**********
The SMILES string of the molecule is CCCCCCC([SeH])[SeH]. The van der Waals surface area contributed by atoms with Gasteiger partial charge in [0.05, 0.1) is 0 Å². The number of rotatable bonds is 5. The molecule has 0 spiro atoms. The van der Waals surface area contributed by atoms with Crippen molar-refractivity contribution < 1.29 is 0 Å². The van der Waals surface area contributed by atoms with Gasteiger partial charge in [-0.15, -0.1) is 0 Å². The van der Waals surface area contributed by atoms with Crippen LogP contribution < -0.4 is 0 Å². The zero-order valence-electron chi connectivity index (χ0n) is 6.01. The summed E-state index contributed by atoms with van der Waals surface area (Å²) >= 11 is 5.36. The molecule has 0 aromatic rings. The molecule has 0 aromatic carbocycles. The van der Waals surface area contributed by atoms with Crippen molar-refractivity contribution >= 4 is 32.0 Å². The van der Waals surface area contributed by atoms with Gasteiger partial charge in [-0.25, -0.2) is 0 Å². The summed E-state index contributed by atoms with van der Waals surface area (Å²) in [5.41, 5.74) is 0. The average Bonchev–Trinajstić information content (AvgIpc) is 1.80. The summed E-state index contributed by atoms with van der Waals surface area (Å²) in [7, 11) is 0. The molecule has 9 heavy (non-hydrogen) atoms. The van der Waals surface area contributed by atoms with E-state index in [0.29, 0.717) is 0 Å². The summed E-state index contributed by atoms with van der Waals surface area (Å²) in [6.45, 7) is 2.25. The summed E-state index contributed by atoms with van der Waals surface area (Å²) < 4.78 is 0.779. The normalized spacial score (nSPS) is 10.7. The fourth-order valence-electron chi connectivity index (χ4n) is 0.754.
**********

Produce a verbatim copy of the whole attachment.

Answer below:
The SMILES string of the molecule is CCCCCCC([SeH])[SeH]. The van der Waals surface area contributed by atoms with Gasteiger partial charge in [0.05, 0.1) is 0 Å². The number of rotatable bonds is 5. The molecule has 0 spiro atoms. The van der Waals surface area contributed by atoms with Crippen molar-refractivity contribution < 1.29 is 0 Å². The van der Waals surface area contributed by atoms with Gasteiger partial charge in [-0.15, -0.1) is 0 Å². The van der Waals surface area contributed by atoms with Crippen LogP contribution < -0.4 is 0 Å². The zero-order valence-electron chi connectivity index (χ0n) is 6.01. The summed E-state index contributed by atoms with van der Waals surface area (Å²) >= 11 is 5.36. The molecule has 0 aromatic rings. The molecule has 0 aromatic carbocycles. The van der Waals surface area contributed by atoms with Crippen molar-refractivity contribution >= 4 is 32.0 Å². The van der Waals surface area contributed by atoms with Gasteiger partial charge in [-0.25, -0.2) is 0 Å². The summed E-state index contributed by atoms with van der Waals surface area (Å²) in [5.41, 5.74) is 0. The average Bonchev–Trinajstić information content (AvgIpc) is 1.80. The summed E-state index contributed by atoms with van der Waals surface area (Å²) in [7, 11) is 0. The molecule has 9 heavy (non-hydrogen) atoms. The van der Waals surface area contributed by atoms with E-state index in [0.29, 0.717) is 0 Å². The summed E-state index contributed by atoms with van der Waals surface area (Å²) in [6.45, 7) is 2.25. The summed E-state index contributed by atoms with van der Waals surface area (Å²) < 4.78 is 0.779. The normalized spacial score (nSPS) is 10.7. The fourth-order valence-electron chi connectivity index (χ4n) is 0.754.